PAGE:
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A fullen thing, whofe coarseness suits the crowd ;
No foreign schemes make eafy Capio roam,
From all professions careless Airy fies, For, all professions can't be good, he cries, 80 And here a fault, and there another views, And lives unfix'd for want of heart to chuse. So men, who know what some loose girls have done, For fear of marrying such, will marry none.
The Charms of all, obsequious Courtly strike; 85 On each he doats, on each attends alike; And thinks, as diff'rent countries deck the dame, The dresses altering, and the fex the fame; So fares Religion, chang'd in ourward show, But 'tis Religion still, where'er we go:
This blindness springs from an excess of light,
But thou of force must one Religion own,
On a large mountain, at the Basis wide, 105
Yet labour so, that, ere faint age arrive,
And Nystries ask believing, which to View
Be Truth, so found, with sacred heed po Test,
Would'st thou to Pow'r a proper duty shew? 'Tis thy first task the bounds of pow'r to know ; The bounds once past, it holds the name no more, 135 Its nature alters, which it own'd before, Nor were submission humbleness expreft, But all a low Idolatry at best.
Pow'r from above subordinately spread, Streams like a fountain from th' eternal head;
140 There, calm and pure the living waters flow, But roar a Torrent or a Flood below; Each flow'r, ordain’d the Margins to adorn, Each native Beauty, from its roots is torn, And left on Deserts, Rocks, and Sands, or toft 145 All the long travel, and in Ocean loft ;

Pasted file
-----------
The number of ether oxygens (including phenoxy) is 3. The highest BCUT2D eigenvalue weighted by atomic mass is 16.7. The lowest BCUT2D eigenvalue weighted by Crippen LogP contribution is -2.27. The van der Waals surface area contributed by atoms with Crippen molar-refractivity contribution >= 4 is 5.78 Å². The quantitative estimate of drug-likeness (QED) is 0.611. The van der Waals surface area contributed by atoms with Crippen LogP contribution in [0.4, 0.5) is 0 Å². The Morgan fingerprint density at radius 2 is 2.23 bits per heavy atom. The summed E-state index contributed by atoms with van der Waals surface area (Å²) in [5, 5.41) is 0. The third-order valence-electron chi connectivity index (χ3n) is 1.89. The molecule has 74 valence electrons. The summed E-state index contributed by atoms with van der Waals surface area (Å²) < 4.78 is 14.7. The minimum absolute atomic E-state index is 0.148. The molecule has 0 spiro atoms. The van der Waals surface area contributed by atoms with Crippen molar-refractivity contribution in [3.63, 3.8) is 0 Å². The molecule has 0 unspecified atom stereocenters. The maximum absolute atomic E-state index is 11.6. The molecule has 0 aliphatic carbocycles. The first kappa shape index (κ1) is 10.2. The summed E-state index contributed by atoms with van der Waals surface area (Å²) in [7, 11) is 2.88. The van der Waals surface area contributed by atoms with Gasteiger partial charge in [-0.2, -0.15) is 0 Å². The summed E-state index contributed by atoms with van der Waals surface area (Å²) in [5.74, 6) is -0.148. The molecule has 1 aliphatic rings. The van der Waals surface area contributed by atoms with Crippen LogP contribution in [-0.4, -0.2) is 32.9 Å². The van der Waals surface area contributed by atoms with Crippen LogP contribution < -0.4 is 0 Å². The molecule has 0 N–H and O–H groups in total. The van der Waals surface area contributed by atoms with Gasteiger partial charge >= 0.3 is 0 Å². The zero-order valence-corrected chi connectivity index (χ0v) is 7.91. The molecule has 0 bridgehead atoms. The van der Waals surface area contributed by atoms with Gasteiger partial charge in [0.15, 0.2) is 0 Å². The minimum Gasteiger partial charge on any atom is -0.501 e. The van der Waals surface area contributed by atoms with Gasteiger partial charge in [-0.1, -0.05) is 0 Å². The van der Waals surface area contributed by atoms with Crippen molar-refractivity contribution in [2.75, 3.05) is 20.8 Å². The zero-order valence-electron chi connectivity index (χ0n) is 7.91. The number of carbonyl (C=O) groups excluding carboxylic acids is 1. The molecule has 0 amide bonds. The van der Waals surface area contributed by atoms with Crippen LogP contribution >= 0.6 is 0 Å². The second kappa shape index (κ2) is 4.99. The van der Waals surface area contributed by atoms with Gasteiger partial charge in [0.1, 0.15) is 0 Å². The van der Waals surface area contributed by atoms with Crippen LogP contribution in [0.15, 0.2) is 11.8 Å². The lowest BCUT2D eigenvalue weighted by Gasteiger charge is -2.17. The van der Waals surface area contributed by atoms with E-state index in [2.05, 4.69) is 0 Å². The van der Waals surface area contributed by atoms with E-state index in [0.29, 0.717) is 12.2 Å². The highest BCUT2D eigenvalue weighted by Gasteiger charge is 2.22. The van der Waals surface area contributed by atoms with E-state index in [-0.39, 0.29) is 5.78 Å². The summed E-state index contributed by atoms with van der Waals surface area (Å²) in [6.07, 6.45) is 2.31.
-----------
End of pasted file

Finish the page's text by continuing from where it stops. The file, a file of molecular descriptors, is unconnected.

So fares the soul, which more that Pow'r reveres
NOTE s. This noble fimilitude, with which the Satire concludes, Dr. Parnell did not seem to understand; or was not able to express it in its original force. Dr. Donne says,
“ As streams are, Pow'r is; those blest fow'rs that dwell “ At the rough streams calm head, thrive, and do well; “ But having left their roots, and themselves given “ To the streams tyrannous rage, alas, are driven “ Through mills, rocks, and woods, and at last, almost “ Consum'd in going, in the Sea are lost.
“ So perish Souls,” &c. Dr. Donne exprelly compares power to streams: but the comparison of fouls to flowers being only implied, Dr. Parnell overlooked that part ; and so has hurt the whole thought, by making the flowers paffive; whereas the Original says, they leave their roots, and give themse'ves to the stream: that is, wilfully prefer human Authority to divine ; and this makes thein the object of his Satire ; which they would not have been, were they irresistibly carried away, as the Imitation supposes.
SAT I RE
IR, though (I thank God for it) I do hate
Perfectly all this town; yet there's one state In all ill things, so excellently best, That hate towards them, breeds pity towards the
rest. Though Poetry, indeed, be such a fin, As, I think, that brings Dearth and Spaniards in: Though like the pestilence, and old-fashion'd love, Ridlingly it catch men, and doth remove Never, till it be starv'd out; yet their state Is
poor, disarm'd, like Papists, not worth hate.
One (likeawretch, which at barrejudg’das dead, Yet prompts him which stands next, and cannot
read, And saves his life) gives Idiot Actors means, (Starving himself) to live by's labour'd scenes, As in some Organs, Puppits dance above, And bellows pant below, which them do move. One would move love by rythmes; but witch
craft's charms Bring not now their old fears, nor their old harms: